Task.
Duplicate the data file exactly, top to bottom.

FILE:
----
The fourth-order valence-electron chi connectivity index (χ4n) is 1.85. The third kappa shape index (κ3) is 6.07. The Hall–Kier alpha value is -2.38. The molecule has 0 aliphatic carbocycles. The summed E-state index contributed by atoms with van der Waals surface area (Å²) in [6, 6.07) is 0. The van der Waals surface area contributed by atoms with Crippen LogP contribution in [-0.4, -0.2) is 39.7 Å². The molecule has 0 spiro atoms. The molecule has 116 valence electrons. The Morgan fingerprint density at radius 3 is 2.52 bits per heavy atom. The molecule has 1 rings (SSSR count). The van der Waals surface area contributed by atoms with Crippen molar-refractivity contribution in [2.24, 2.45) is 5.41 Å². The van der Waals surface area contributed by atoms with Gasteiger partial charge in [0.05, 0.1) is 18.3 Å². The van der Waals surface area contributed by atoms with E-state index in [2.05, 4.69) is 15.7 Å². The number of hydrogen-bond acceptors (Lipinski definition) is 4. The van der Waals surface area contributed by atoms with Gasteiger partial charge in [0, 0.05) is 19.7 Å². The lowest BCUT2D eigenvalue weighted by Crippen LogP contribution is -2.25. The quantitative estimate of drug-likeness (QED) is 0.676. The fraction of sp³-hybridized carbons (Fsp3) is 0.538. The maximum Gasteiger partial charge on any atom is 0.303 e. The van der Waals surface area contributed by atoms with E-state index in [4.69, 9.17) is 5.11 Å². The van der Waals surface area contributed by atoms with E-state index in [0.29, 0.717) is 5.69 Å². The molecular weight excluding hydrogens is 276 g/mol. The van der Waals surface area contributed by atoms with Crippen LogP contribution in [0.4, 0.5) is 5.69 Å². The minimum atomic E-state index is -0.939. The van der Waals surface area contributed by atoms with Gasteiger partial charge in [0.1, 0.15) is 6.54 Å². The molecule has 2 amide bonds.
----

The fourth-order valence-electron chi connectivity index (χ4n) is 1.85. The third kappa shape index (κ3) is 6.07. The Hall–Kier alpha value is -2.38. The molecule has 0 aliphatic carbocycles. The summed E-state index contributed by atoms with van der Waals surface area (Å²) in [6, 6.07) is 0. The van der Waals surface area contributed by atoms with Crippen LogP contribution in [-0.4, -0.2) is 39.7 Å². The molecule has 0 spiro atoms. The molecule has 116 valence electrons. The Morgan fingerprint density at radius 3 is 2.52 bits per heavy atom. The molecule has 1 rings (SSSR count). The van der Waals surface area contributed by atoms with Crippen molar-refractivity contribution in [2.24, 2.45) is 5.41 Å². The van der Waals surface area contributed by atoms with Gasteiger partial charge in [0.05, 0.1) is 18.3 Å². The van der Waals surface area contributed by atoms with E-state index in [2.05, 4.69) is 15.7 Å². The number of hydrogen-bond acceptors (Lipinski definition) is 4. The van der Waals surface area contributed by atoms with Gasteiger partial charge in [0, 0.05) is 19.7 Å². The lowest BCUT2D eigenvalue weighted by Crippen LogP contribution is -2.25. The quantitative estimate of drug-likeness (QED) is 0.676. The fraction of sp³-hybridized carbons (Fsp3) is 0.538. The maximum Gasteiger partial charge on any atom is 0.303 e. The van der Waals surface area contributed by atoms with E-state index in [4.69, 9.17) is 5.11 Å². The van der Waals surface area contributed by atoms with E-state index in [0.29, 0.717) is 5.69 Å². The molecular weight excluding hydrogens is 276 g/mol. The van der Waals surface area contributed by atoms with Crippen LogP contribution in [0.4, 0.5) is 5.69 Å². The minimum atomic E-state index is -0.939. The van der Waals surface area contributed by atoms with Gasteiger partial charge in [0.1, 0.15) is 6.54 Å². The molecule has 2 amide bonds.